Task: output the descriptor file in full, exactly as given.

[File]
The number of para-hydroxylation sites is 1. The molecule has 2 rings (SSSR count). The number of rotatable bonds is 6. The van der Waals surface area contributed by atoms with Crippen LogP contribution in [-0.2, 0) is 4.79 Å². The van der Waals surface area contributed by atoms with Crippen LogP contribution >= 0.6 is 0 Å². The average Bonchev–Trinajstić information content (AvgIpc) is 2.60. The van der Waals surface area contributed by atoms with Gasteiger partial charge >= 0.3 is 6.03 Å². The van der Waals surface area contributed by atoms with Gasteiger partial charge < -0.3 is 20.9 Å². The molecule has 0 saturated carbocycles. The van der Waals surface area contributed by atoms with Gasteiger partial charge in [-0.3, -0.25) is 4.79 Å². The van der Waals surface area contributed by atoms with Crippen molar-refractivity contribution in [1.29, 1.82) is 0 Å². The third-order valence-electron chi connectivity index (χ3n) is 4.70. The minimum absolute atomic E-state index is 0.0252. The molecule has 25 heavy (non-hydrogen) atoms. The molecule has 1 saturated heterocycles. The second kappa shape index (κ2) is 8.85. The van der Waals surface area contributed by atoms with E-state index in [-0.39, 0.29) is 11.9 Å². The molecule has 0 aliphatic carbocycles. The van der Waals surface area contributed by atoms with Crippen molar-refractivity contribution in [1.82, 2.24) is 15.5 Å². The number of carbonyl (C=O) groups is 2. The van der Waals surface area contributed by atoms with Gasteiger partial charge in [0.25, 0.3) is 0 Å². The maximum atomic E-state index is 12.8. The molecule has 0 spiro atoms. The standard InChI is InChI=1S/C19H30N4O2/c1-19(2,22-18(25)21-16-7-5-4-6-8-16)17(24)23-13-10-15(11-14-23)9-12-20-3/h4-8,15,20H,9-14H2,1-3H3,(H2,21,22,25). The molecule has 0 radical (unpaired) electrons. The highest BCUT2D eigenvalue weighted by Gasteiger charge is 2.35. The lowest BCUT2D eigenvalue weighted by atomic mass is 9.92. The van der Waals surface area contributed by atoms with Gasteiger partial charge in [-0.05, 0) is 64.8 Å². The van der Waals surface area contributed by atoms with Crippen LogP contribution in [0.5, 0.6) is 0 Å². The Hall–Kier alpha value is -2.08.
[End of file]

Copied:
The number of para-hydroxylation sites is 1. The molecule has 2 rings (SSSR count). The number of rotatable bonds is 6. The van der Waals surface area contributed by atoms with Crippen LogP contribution in [-0.2, 0) is 4.79 Å². The van der Waals surface area contributed by atoms with Crippen LogP contribution >= 0.6 is 0 Å². The average Bonchev–Trinajstić information content (AvgIpc) is 2.60. The van der Waals surface area contributed by atoms with Gasteiger partial charge >= 0.3 is 6.03 Å². The van der Waals surface area contributed by atoms with Gasteiger partial charge < -0.3 is 20.9 Å². The molecule has 0 saturated carbocycles. The van der Waals surface area contributed by atoms with Gasteiger partial charge in [-0.3, -0.25) is 4.79 Å². The van der Waals surface area contributed by atoms with Crippen molar-refractivity contribution in [1.29, 1.82) is 0 Å². The third-order valence-electron chi connectivity index (χ3n) is 4.70. The minimum absolute atomic E-state index is 0.0252. The molecule has 25 heavy (non-hydrogen) atoms. The molecule has 1 saturated heterocycles. The second kappa shape index (κ2) is 8.85. The van der Waals surface area contributed by atoms with E-state index in [-0.39, 0.29) is 11.9 Å². The molecule has 0 aliphatic carbocycles. The van der Waals surface area contributed by atoms with Crippen molar-refractivity contribution in [1.82, 2.24) is 15.5 Å². The number of carbonyl (C=O) groups is 2. The van der Waals surface area contributed by atoms with Gasteiger partial charge in [0.25, 0.3) is 0 Å². The maximum atomic E-state index is 12.8. The molecule has 0 spiro atoms. The standard InChI is InChI=1S/C19H30N4O2/c1-19(2,22-18(25)21-16-7-5-4-6-8-16)17(24)23-13-10-15(11-14-23)9-12-20-3/h4-8,15,20H,9-14H2,1-3H3,(H2,21,22,25). The molecule has 0 radical (unpaired) electrons. The highest BCUT2D eigenvalue weighted by Gasteiger charge is 2.35. The lowest BCUT2D eigenvalue weighted by atomic mass is 9.92. The van der Waals surface area contributed by atoms with Gasteiger partial charge in [-0.05, 0) is 64.8 Å². The van der Waals surface area contributed by atoms with Crippen LogP contribution in [0.5, 0.6) is 0 Å². The Hall–Kier alpha value is -2.08.